The Parish Priest of St.Mary of the Angels, Father Barry Scannell welcomed us all to the church for what he called a “very special occasion”. He was followed by Andrew Fernie, Max’s son, who spoke about the Maxwell Fernie Trust, set up to continue the legacy of the great man by means of an annual scholarship award of $10,000 to young, up-and-coming organists and choral conductors. For the Trust the concert was a red-letter occasion, as it marked the inaugural presentation of the award to a young organist Thomas Gaynor, made later in the programme by the Minister for Arts Culture and Heritage, the Hon. Chris Finlayson. James A.Young, who was Fernie’s assistant organist and choirmaster, and later his successor at St.Mary’s, took over as Master of Ceremonies, and first of all introduced Max to the audience via a recording of an interview, made in 1958, Max obviously in his element talking about the newly-installed pipe organ in the church. We heard him clapping his hands to demonstrate the space’s reverberation, and playing exerpts to illustrate the types of organ pipe being used, their combinations and interplay with the pedal notes. It all made a perfect introduction to the concert’s first musical item, Douglas Mews’ playing of JS Bach’s Prelude and Fugue in G, the opening sprightly and characterful, and the fugue steady and cumulative, with clear, focused lines throughout.

Next, Robert Oliver, currently the Director of Music at St.Mary of the Angels conducted the choir, which he sang with as a student under Fernie, who was in fact his first singing teacher. The performers firstly gave us Maxwell Fernie’s own “Ingrediente”, here sung with forthright, beautifully over;lapping tones, the voices true (a touch of wavery tone in places) and properly celebratory in impulse and effect. Rachmaninov’s “Ave Maria” followed, its plainchant opening leading to a harmonised repetition of the “Ave” and some lovely bass notes in “Benedictus tu” beneath the women’s voices with the melody in octaves. Palestrina’s  exquisite “Sicut Cervus” demonstrated the freedom and beauty of the women’s voices, able to float their tones throughout in a way that the men’s voices weren’t quite able to do. As a contrast, soprano Rowena Simpson, with Robert Oliver’s bass viol and Douglas Mews’ harpsichord, gave us Purcell’s “Music for a while” – lovely singing from the soprano (another of Fernie’s former pupils), even if I felt the music’s pulse dragged just a little in places.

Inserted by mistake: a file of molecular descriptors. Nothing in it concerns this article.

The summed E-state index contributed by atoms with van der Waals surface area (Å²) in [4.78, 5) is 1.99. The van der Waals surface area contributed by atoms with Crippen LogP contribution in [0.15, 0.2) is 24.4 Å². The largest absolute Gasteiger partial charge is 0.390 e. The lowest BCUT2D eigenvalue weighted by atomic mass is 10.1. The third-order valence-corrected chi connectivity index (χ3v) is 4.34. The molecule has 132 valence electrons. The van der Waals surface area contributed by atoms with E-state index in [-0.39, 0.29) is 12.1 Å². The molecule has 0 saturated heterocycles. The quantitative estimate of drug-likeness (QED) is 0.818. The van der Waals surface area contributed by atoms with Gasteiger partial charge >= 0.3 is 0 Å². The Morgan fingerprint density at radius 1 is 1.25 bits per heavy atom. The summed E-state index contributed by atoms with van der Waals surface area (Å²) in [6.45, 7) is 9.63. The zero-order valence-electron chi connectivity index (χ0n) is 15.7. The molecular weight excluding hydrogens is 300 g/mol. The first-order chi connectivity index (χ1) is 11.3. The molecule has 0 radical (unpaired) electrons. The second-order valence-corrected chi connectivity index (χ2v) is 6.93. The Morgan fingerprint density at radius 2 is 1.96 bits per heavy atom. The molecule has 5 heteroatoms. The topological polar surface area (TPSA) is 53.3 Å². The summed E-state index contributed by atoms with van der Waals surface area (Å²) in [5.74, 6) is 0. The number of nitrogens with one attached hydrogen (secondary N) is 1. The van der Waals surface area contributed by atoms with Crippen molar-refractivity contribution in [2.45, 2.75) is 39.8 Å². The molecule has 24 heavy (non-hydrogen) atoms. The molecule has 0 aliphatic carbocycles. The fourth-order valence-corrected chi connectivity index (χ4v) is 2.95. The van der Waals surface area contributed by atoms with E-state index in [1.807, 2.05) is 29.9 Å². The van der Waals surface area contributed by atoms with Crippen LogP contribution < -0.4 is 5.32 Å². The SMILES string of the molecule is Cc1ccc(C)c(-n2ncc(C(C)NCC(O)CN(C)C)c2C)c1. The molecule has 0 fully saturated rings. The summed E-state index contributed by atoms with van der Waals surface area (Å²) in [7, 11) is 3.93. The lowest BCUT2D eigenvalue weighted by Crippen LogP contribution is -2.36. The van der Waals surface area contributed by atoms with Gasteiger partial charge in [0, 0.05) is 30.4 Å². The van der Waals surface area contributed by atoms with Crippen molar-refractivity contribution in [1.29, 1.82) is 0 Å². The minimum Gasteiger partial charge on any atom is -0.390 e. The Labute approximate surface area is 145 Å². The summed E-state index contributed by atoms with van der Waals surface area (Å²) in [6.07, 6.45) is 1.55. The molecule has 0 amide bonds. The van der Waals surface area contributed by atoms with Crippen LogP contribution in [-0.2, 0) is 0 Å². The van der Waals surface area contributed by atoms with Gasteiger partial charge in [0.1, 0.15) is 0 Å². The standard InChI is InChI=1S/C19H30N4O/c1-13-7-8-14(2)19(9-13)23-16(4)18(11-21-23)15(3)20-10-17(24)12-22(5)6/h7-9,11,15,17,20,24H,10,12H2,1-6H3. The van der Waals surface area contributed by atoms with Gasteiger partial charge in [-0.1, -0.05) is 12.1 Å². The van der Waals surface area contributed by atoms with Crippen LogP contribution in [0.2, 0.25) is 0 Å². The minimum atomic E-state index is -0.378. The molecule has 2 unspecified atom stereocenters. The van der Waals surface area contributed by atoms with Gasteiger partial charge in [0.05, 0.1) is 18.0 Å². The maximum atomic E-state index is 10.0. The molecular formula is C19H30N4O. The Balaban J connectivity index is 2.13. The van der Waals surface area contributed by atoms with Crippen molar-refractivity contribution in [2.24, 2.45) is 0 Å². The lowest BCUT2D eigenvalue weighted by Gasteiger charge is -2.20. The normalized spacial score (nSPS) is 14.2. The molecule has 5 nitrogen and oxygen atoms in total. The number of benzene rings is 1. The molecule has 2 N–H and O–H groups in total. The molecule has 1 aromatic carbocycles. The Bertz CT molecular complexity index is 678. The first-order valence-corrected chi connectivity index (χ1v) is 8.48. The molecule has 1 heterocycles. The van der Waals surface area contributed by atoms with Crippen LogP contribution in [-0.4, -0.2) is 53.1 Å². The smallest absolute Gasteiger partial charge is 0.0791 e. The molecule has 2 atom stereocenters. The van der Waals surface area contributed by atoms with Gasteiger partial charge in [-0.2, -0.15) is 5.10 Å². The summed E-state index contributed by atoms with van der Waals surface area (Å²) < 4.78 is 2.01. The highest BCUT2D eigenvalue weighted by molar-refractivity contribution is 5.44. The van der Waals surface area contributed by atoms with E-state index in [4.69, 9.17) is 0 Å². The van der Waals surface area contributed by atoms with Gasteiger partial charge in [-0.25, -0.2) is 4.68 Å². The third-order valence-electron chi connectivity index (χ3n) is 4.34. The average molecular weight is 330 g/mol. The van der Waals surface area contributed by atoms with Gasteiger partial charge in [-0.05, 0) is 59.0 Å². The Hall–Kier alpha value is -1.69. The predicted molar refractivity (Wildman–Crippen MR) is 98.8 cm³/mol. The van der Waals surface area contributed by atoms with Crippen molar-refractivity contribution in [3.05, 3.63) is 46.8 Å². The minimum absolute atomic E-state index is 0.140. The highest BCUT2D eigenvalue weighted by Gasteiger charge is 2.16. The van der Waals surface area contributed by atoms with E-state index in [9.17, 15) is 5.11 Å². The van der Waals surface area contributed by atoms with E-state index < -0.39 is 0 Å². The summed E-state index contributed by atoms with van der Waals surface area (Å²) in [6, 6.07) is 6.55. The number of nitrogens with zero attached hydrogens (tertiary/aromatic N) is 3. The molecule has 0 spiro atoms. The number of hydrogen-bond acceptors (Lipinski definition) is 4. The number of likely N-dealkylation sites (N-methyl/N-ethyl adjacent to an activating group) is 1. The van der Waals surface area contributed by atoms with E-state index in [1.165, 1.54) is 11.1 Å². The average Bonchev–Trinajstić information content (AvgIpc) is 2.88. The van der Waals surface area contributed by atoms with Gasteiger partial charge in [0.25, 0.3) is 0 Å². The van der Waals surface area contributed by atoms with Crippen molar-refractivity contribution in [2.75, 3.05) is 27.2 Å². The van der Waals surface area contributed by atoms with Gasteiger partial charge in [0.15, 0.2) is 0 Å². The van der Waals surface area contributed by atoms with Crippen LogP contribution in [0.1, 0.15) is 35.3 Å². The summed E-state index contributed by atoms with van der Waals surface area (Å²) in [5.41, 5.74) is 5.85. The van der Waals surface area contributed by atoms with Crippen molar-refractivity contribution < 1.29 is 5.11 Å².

The impact of Maxwell Fernie’s tenure as Director of Music at St.Mary’s, reflected in Art Gallery owner Peter McLeavey’s words “He opened worlds to me that I never knew existed”, was obviously a sentiment shared by poet and artist Gregory O’Brien and composer Helen Bowater. Their regard for Fernie’s work came together around a poem written by O’Brien called “The Non-Singing Seats”, celebrating the involvement in music felt by the listener when attending any performance directed by Max in St.Mary’s, a feeling also expressed by O’Brien in two etchings completed at the request of Peter McLeavey to help raise money for the Trust. The same poem was then set to music by Helen Bowater, the work interestingly scored for violin and viola, rather than for organ or any kind of keyboard configuration,as one might have expected, the composer’s choice expressing the ambience of each of the etchings, violin for the lighter,and viola for the darker of the two images. My experience of music mixed with spoken word, as opposed to singing, is that it rarely works well, partly due to the speaking voice’s comparative lack of projection (it’s no accident, I think, that those Second Viennese School works which use speakers call the technique “Sprechgesang”). O’Brien himself read the poem in the performance, the entry-points of the words precisely placed in the score by the composer, but afterwards the poetry allowed to flow at the reader’s own pace. The effect was interesting, but something of a diffuse experience for me, finding as I did the somewhat Ivesian effect of parallel modes of expression distracting, instead of one illuminating the other in performance.